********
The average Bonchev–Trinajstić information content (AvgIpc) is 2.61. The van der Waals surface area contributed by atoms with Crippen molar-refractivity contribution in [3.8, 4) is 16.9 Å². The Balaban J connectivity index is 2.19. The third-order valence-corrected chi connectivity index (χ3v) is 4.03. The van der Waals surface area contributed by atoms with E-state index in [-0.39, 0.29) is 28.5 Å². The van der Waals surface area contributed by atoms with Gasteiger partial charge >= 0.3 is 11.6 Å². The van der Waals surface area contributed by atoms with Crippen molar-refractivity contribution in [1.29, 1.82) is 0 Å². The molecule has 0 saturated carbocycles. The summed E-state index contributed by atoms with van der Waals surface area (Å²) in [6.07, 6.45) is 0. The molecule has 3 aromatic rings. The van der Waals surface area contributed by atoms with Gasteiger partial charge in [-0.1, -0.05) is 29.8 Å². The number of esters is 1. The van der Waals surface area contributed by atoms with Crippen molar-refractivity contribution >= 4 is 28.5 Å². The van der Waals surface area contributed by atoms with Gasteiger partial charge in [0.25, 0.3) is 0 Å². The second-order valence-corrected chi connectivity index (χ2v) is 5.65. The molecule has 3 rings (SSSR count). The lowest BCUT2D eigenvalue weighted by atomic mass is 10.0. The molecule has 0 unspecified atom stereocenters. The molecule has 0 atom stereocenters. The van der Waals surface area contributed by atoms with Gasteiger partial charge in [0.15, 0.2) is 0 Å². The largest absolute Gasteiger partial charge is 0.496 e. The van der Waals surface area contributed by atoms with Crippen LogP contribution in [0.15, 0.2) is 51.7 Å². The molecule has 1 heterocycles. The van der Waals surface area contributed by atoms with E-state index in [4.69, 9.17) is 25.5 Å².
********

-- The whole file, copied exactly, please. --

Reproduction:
The average Bonchev–Trinajstić information content (AvgIpc) is 2.61. The van der Waals surface area contributed by atoms with Crippen molar-refractivity contribution in [3.8, 4) is 16.9 Å². The Balaban J connectivity index is 2.19. The third-order valence-corrected chi connectivity index (χ3v) is 4.03. The van der Waals surface area contributed by atoms with E-state index in [-0.39, 0.29) is 28.5 Å². The van der Waals surface area contributed by atoms with Gasteiger partial charge >= 0.3 is 11.6 Å². The van der Waals surface area contributed by atoms with Crippen molar-refractivity contribution in [1.29, 1.82) is 0 Å². The molecule has 0 saturated carbocycles. The summed E-state index contributed by atoms with van der Waals surface area (Å²) in [6.07, 6.45) is 0. The molecule has 3 aromatic rings. The van der Waals surface area contributed by atoms with Gasteiger partial charge in [-0.1, -0.05) is 29.8 Å². The number of esters is 1. The van der Waals surface area contributed by atoms with Crippen molar-refractivity contribution >= 4 is 28.5 Å². The van der Waals surface area contributed by atoms with Gasteiger partial charge in [0.25, 0.3) is 0 Å². The second-order valence-corrected chi connectivity index (χ2v) is 5.65. The molecule has 3 rings (SSSR count). The lowest BCUT2D eigenvalue weighted by atomic mass is 10.0. The molecule has 0 unspecified atom stereocenters. The molecule has 0 atom stereocenters. The van der Waals surface area contributed by atoms with Gasteiger partial charge in [0.15, 0.2) is 0 Å². The largest absolute Gasteiger partial charge is 0.496 e. The van der Waals surface area contributed by atoms with Crippen LogP contribution in [0.15, 0.2) is 51.7 Å². The molecule has 1 heterocycles. The van der Waals surface area contributed by atoms with E-state index in [4.69, 9.17) is 25.5 Å².